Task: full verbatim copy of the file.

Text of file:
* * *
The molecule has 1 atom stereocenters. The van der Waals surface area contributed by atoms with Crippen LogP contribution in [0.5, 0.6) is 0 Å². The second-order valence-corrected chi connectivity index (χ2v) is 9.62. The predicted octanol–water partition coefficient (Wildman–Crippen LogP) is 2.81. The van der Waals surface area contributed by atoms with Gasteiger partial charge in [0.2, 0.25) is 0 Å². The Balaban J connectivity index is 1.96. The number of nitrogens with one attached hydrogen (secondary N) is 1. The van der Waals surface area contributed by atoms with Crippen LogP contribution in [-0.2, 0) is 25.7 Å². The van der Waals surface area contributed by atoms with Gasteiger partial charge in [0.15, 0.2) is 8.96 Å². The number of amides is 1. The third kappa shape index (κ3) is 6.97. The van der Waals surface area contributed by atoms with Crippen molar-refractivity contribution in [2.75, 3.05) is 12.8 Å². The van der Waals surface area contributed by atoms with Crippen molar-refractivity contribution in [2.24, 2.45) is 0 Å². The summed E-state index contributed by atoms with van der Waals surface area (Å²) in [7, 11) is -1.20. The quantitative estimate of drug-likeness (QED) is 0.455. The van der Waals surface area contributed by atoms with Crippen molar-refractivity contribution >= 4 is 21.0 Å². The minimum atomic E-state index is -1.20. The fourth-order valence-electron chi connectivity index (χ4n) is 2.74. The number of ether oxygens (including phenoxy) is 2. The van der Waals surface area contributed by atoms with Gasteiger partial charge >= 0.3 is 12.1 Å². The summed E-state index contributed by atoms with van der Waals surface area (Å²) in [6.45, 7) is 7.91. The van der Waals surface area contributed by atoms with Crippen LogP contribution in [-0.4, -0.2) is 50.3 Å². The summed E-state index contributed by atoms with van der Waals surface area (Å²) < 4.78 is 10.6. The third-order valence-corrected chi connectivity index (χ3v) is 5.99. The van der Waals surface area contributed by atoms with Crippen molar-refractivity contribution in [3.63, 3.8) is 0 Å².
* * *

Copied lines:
The molecule has 1 atom stereocenters. The van der Waals surface area contributed by atoms with Crippen LogP contribution in [0.5, 0.6) is 0 Å². The second-order valence-corrected chi connectivity index (χ2v) is 9.62. The predicted octanol–water partition coefficient (Wildman–Crippen LogP) is 2.81. The van der Waals surface area contributed by atoms with Gasteiger partial charge in [0.2, 0.25) is 0 Å². The Balaban J connectivity index is 1.96. The number of nitrogens with one attached hydrogen (secondary N) is 1. The van der Waals surface area contributed by atoms with Crippen LogP contribution in [-0.2, 0) is 25.7 Å². The van der Waals surface area contributed by atoms with Gasteiger partial charge in [0.15, 0.2) is 8.96 Å². The number of amides is 1. The third kappa shape index (κ3) is 6.97. The van der Waals surface area contributed by atoms with Crippen molar-refractivity contribution in [2.75, 3.05) is 12.8 Å². The van der Waals surface area contributed by atoms with Crippen molar-refractivity contribution in [2.24, 2.45) is 0 Å². The summed E-state index contributed by atoms with van der Waals surface area (Å²) in [7, 11) is -1.20. The quantitative estimate of drug-likeness (QED) is 0.455. The van der Waals surface area contributed by atoms with Crippen molar-refractivity contribution >= 4 is 21.0 Å². The minimum atomic E-state index is -1.20. The fourth-order valence-electron chi connectivity index (χ4n) is 2.74. The number of ether oxygens (including phenoxy) is 2. The van der Waals surface area contributed by atoms with Gasteiger partial charge >= 0.3 is 12.1 Å². The summed E-state index contributed by atoms with van der Waals surface area (Å²) in [6.45, 7) is 7.91. The van der Waals surface area contributed by atoms with Crippen LogP contribution in [-0.4, -0.2) is 50.3 Å². The summed E-state index contributed by atoms with van der Waals surface area (Å²) < 4.78 is 10.6. The third-order valence-corrected chi connectivity index (χ3v) is 5.99. The van der Waals surface area contributed by atoms with Crippen molar-refractivity contribution in [3.63, 3.8) is 0 Å².